I don't mean to brag, but my daughter and I were breastfeeding champions. I had taken a breastfeeding course at my local hospital before she was born so when the time came to give it our first try, I felt confident I knew what to do. When the nurses gently laid her little body across my chest, without any doubt in my movements, I grasped the back of her head with one hand and my breast in the other and gave them the introduction I had visualized over and over again during my pregnancy.
She latched, she sucked, she ate. It was truly beautiful, just like the pictures in the pregnancy books and the happy moms on the birthing videos. I almost couldn't believe how well it went and how easy it felt. I knew how extremely lucky I was, that many new moms struggle for weeks and even months to successfully breastfeed their babies.
In the weeks after leaving the hospital, my daughter continued to latch well and gain weight. She ate so well in fact, that I quickly scrapped the little notebooks I kept around the house tracking the times she ate and for how long. We were breastfeeding champions and I didn't need to worry. Every three hours, I effortlessly laid her across my tired body and for the ten or so minutes she ate, I closed my eyes and fought to hold in my tears for fear they'd land on her soft cheeks and she'd know my secret... that her mama was not well. I knew that when our bodies were skin to skin while she peacefully filled her tummy, we had reached perfection, but I couldn't shake how imperfect everything else felt about being a mother.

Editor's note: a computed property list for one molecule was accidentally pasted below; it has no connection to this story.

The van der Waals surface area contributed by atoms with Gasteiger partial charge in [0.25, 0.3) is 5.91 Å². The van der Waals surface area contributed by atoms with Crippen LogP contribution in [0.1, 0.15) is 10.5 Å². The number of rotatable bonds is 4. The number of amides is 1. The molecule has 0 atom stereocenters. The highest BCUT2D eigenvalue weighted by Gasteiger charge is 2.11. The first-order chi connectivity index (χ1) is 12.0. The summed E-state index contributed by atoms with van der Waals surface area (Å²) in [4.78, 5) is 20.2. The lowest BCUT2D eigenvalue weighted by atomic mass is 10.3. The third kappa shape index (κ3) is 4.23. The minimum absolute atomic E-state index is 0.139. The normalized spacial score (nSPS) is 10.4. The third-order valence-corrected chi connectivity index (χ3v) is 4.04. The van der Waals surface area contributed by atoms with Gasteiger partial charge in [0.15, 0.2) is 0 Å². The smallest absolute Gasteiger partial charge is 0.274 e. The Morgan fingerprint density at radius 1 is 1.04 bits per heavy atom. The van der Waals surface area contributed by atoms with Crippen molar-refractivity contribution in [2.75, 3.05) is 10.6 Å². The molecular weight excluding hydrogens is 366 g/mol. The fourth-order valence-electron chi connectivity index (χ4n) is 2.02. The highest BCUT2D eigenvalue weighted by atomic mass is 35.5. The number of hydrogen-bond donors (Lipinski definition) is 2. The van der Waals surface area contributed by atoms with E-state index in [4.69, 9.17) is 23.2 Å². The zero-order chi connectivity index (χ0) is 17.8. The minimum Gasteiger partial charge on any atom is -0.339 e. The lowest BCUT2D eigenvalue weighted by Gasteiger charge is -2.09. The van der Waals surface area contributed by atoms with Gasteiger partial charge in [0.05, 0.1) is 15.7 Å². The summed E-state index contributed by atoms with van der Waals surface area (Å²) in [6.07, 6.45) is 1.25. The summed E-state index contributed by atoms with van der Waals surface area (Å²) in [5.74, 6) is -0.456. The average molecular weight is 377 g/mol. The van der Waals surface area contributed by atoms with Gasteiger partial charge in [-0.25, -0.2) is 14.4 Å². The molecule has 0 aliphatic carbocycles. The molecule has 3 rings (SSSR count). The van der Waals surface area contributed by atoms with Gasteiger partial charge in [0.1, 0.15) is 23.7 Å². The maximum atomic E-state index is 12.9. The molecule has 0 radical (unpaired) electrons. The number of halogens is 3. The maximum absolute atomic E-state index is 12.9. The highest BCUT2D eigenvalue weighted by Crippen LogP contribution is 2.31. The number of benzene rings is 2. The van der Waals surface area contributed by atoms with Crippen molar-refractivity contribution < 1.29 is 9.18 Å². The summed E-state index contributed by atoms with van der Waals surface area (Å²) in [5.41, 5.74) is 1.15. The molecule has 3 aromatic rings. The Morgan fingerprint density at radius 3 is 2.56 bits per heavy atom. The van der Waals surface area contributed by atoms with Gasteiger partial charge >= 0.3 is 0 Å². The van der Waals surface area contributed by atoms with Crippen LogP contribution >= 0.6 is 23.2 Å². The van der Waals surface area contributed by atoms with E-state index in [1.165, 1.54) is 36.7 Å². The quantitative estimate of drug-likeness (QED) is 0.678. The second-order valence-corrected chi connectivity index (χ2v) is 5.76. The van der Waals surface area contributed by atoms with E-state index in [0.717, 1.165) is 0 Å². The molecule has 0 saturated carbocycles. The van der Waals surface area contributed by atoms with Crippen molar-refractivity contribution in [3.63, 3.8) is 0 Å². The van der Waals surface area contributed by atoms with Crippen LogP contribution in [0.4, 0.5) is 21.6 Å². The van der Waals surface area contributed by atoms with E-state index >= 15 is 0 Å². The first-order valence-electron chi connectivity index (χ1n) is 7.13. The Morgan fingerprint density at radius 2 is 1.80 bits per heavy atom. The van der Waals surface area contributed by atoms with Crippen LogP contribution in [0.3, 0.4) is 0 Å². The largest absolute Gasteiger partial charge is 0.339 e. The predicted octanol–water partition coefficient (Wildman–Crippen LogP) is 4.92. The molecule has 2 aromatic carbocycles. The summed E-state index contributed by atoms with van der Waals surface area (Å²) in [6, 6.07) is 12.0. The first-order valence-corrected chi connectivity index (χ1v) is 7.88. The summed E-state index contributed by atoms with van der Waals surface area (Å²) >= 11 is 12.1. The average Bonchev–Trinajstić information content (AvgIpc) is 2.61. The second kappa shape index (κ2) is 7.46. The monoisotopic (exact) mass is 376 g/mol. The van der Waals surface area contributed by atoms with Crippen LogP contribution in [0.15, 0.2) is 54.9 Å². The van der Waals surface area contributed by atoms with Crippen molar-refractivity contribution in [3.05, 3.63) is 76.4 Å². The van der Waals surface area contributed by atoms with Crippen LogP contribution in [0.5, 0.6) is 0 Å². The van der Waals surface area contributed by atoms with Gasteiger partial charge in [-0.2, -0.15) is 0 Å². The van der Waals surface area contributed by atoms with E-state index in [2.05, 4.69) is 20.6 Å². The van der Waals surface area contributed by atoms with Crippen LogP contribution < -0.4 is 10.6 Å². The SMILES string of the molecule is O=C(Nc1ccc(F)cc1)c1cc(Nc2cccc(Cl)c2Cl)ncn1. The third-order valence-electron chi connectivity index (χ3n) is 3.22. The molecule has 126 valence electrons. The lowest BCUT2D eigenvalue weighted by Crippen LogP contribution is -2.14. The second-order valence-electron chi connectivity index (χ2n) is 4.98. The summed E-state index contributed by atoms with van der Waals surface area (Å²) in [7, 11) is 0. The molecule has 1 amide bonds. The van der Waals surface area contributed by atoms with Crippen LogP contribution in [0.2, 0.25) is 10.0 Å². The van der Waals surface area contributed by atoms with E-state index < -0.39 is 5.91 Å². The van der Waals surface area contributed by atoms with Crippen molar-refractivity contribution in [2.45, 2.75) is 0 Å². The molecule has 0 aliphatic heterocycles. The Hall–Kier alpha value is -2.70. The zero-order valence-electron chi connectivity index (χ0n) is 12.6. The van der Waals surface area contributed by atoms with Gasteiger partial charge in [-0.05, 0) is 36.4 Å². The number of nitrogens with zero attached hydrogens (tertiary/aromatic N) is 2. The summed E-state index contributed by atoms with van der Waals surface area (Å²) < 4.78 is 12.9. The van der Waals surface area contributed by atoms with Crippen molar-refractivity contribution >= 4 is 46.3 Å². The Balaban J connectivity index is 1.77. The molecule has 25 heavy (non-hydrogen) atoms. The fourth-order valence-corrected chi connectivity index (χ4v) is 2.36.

I suffered from debilitating postpartum depression and anxiety for the first six months of my daughter's life. I couldn't eat and couldn't sleep, I had panic attacks and crying spells that lasted for hours. I was a scary, sad version of myself that even I didn't recognize when I had the courage to glance at my sunken eyes and emaciated body in the mirror.
When some doctors told me I would have to stop breastfeeding so I could take medication to get better, I became even more depressed and hopeless. How could I give up the one the one thing I felt I was good at? That we were good at? Breastfeeding is what kept me afloat. It's what began the bond between my daughter and I and it graciously safeguarded that bond while I worked hard to overcome my illness. I couldn't let it go and I wouldn't. I had to find a way to keep breastfeeding.
Fortunately, I found a doctor who specialized in postpartum mental illness and pointed me to the research that so blatantly said that some medications that treat depression and anxiety are safe for breastfeeding mothers and babies. I knew I needed the medication to get better and now I could take it and still breastfeed. I didn't have to give up the one thing that no one could argue I was amazing at as a mother. My daughter and I could still be breastfeeding champions and my mind reveled at the thought of what else we could conquer together.
This post is part of HuffPost Parents' World Breastfeeding Week series. For more from the series, click here.